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Behind the headlines - fatty liver disease epidemic

Experts are warning that high levels of fatty liver disease among young people could signal a potential public health crisis.

Fatty liver disease is often associated with older people but a recent Guardian news article reveals that an increasing number of younger people are at risk of fatty liver disease.

What is the liver?

The liver is the second largest organ in the body after the skin and through its various roles, supports nearly every other organ in the body. The liver produces bile, a yellow-green fluid made up of water, bile salts, and several other substances including bilirubin, which aids the digestion of fat in the body. As well as aiding digestion, the liver has over 500 different roles in the body, including maintaining normal blood sugar concentration, removing toxins, storing essential vitamins and regulating the production of many important hormones.

What is fatty liver disease?

Alcohol, viruses, toxins and a poor diet can all damage the liver. Alcohol-related liver disease occurs when the liver becomes damaged after prolonged alcohol misuse which leads to cirrhosis which is scarring of the liver. Fatty tissue is still able to build up in the liver even when there is not a prolonged exposure to alcohol. A normal, healthy liver contains little, or no fat. High levels of fat in the liver of people who do not drink more than recommended guideline amounts of alcohol leads to the development of what is called non-alcoholic fatty liver disease (NAFLD). NAFLD is recognised as one of the most common forms of liver disease worldwide and one that can progress to advanced liver damage.

The most common risk factor for developing NAFLD is being overweight and most people who have NAFLD are overweight or obese. However, not everyone who is overweight develops NAFLD and the relationship between body fat and NAFLD is not yet fully understood. There are many different risk factors for NAFLD development including:

  • Having type 2 diabetes
  • Being aged over 50 years
  • Men have a greater risk of developing NAFLD compared to women
  • Having high cholesterol levels and high blood pressure
  • Sudden rapid weight loss can cause fat to build up in the liver due to the quick release of free fatty acids into the blood after the breakdown of fat

Behind the Headlines

Researchers from Bristol University tested more than 4,000 young people enrolled in a longitudinal study called the children of the 90s, set up to follow the lives and health of children born in 1991 and 1992 in Avon, England. Non-alcoholic fatty liver disease is fairly common among older adults, detectable in about a quarter of the population. But the study found that substantial numbers of 24-year-olds are also affected, putting them at risk of serious health problems later in life, such as liver cancer, type-2 diabetes and heart attacks.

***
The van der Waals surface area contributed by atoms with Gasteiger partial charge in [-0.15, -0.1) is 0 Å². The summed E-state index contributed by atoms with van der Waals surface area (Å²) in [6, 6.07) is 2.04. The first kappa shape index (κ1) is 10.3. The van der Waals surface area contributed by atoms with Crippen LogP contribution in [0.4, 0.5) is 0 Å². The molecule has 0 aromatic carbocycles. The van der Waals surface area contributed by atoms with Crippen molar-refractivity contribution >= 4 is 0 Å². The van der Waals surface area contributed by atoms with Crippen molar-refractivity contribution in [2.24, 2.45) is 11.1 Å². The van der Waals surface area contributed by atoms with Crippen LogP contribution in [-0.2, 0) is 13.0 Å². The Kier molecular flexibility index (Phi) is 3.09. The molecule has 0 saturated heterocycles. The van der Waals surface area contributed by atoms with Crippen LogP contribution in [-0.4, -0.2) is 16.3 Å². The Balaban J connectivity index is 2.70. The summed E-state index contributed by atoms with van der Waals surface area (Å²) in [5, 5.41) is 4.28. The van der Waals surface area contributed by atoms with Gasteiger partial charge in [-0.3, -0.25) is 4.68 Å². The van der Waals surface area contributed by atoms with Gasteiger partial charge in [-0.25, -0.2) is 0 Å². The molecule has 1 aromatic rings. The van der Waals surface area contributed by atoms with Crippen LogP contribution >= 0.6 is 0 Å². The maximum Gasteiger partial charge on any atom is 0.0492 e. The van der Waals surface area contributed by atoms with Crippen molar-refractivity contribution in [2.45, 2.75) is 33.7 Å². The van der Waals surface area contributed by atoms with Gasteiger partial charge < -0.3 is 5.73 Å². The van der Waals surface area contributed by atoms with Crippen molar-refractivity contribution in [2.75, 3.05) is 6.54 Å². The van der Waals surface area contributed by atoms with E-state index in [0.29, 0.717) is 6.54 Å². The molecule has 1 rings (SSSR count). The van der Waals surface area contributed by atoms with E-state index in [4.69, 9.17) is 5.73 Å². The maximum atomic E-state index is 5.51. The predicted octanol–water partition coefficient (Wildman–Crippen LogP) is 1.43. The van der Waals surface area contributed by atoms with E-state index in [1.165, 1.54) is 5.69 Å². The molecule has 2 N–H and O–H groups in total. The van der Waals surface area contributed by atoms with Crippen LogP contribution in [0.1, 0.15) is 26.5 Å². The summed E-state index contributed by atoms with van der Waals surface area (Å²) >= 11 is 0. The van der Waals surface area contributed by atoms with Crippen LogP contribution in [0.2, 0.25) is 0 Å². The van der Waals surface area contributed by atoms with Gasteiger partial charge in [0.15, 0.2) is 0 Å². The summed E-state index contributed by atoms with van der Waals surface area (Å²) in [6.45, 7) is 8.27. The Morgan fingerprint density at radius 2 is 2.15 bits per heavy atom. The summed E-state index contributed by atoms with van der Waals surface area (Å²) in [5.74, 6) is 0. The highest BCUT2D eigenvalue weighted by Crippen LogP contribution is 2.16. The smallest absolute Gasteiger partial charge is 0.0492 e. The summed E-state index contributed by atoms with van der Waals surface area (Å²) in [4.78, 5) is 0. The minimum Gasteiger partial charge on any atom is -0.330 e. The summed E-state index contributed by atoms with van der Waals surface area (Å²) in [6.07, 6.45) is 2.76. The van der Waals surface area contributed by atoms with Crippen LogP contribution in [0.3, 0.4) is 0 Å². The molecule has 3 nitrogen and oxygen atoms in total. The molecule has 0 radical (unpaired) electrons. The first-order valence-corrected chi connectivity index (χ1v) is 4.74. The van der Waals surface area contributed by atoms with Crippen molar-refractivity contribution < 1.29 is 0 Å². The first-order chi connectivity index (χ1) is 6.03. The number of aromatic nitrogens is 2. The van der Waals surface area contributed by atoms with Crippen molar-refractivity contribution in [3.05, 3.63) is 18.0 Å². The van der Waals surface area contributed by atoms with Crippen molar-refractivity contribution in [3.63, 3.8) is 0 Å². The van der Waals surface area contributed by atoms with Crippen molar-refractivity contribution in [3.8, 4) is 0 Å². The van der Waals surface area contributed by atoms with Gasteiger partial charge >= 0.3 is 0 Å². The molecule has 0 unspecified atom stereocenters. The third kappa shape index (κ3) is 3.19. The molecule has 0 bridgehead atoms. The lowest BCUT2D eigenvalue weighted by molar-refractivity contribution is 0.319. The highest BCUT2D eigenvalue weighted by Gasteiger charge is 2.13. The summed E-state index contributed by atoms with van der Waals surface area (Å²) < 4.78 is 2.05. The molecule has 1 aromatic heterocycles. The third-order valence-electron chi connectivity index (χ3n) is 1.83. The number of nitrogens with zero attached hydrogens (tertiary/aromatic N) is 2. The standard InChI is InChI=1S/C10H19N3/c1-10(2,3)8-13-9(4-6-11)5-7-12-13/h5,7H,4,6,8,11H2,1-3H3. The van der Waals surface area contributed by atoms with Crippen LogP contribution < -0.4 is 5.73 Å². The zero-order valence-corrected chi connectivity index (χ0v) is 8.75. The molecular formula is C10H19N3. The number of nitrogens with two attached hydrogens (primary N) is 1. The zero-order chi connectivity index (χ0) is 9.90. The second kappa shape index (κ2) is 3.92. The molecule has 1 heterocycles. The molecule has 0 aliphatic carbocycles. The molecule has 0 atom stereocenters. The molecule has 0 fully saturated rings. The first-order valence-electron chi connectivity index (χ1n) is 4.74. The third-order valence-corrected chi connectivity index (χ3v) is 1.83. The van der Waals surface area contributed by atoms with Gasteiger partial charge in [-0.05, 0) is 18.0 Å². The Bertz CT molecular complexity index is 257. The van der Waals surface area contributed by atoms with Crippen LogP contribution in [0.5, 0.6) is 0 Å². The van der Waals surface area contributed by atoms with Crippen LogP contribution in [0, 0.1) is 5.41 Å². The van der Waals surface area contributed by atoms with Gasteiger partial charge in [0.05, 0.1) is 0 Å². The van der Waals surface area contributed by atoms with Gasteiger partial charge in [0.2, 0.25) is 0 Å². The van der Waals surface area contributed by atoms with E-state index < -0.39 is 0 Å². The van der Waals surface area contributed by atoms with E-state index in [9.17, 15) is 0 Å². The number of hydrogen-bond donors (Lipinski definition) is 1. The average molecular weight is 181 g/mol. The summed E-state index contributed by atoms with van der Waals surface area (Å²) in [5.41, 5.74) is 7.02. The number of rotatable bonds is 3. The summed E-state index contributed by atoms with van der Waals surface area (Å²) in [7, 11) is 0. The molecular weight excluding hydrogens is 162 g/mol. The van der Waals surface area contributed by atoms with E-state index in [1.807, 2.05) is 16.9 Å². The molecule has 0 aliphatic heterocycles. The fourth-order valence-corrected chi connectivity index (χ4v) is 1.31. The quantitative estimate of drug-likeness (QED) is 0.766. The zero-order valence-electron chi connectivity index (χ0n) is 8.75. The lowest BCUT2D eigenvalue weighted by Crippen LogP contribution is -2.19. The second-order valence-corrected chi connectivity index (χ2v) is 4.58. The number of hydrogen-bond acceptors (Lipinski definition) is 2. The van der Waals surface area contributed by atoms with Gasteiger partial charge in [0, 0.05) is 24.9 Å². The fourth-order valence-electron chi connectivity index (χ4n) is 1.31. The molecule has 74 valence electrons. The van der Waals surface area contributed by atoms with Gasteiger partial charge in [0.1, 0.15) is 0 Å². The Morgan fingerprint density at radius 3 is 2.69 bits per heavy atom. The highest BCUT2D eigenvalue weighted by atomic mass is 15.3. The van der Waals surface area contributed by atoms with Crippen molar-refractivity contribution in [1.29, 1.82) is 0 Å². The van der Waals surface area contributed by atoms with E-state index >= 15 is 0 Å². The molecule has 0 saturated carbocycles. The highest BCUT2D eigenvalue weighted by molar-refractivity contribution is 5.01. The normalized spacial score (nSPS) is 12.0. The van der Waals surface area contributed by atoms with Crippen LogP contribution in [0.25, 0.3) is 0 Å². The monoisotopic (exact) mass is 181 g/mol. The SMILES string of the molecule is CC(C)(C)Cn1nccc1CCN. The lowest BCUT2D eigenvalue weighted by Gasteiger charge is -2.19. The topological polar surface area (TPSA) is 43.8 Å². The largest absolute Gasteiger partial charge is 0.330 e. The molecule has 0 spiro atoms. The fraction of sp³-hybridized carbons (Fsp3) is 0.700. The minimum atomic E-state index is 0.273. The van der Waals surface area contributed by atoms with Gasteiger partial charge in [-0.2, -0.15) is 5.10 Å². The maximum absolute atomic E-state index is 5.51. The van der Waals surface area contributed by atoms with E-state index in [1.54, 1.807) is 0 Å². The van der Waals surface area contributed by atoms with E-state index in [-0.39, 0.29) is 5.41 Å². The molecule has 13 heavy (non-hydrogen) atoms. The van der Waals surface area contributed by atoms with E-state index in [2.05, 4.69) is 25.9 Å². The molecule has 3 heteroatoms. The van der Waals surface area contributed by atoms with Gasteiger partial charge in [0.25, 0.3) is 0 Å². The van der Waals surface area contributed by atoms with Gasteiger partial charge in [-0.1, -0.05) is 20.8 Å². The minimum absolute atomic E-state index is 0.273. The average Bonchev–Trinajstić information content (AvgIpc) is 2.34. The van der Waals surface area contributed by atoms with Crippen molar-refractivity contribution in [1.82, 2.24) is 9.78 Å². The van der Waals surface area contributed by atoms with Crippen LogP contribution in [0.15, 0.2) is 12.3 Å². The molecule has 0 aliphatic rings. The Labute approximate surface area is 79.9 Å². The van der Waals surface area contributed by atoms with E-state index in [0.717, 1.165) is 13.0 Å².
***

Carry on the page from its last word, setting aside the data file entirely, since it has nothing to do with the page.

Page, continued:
The results of the study suggest that a greater public health awareness of non-alcoholic fatty liver disease is needed in young adults in the UK. Many people believe that it is only alcohol that affects liver health but this isn’t true. At only 24 years of age, 1 in 5 involved in the study had steatosis (an increase in fatty deposits in the liver) and 1 in 40 had evidence of fibrosis (scar tissue that forms when the liver tries to repair itself). Without more people being aware of the risks of fatty liver disease such as an increased risk of diabetes, high blood pressure and kidney disease, over the next few years there could be an increase in severe advanced liver disease cases in the under 50s.

Junk food and liver disease

Can fatty liver disease be reversed?

Although many people with NAFLD won't develop any serious problems, if you're diagnosed with the condition it's a good idea to take steps to stop it getting any worse. Early stage NAFLD is reversible by making healthy lifestyle choices. For example, it can help to:

  • lose weight
  • eat a healthy diet – try to have a balanced diet high in fruits, vegetables, protein and carbohydrates, but low in fat, sugar and salt
  • exercise regularly – aim to do at least 150 minutes of moderate-intensity activity, such as walking or cycling, a week
  • stop smoking
  • cut down on alcohol - NAFLD isn't caused by alcohol, but drinking may make it worse. It's therefore advisable to cut down or stop drinking alcohol

How do I know if I have NAFLD?

Fatty liver disease is also on the rise due to increasingly unhealthy lifestyles. Because there aren't usually any symptoms of NAFLD in the early stages, a blood test is the best way to help you to determine if your lifestyle is damaging your liver and to see if you should be making healthier lifestyle choices to improve your liver health. Our Liver Blood Testis a comprehensive examination of liver enzymes such as gamma GT (GGT) and alanine transferase (ALT) which can be elevated if the liver is inflamed or if the biliary system is obstructed.

Find out more about fatty liver disease here.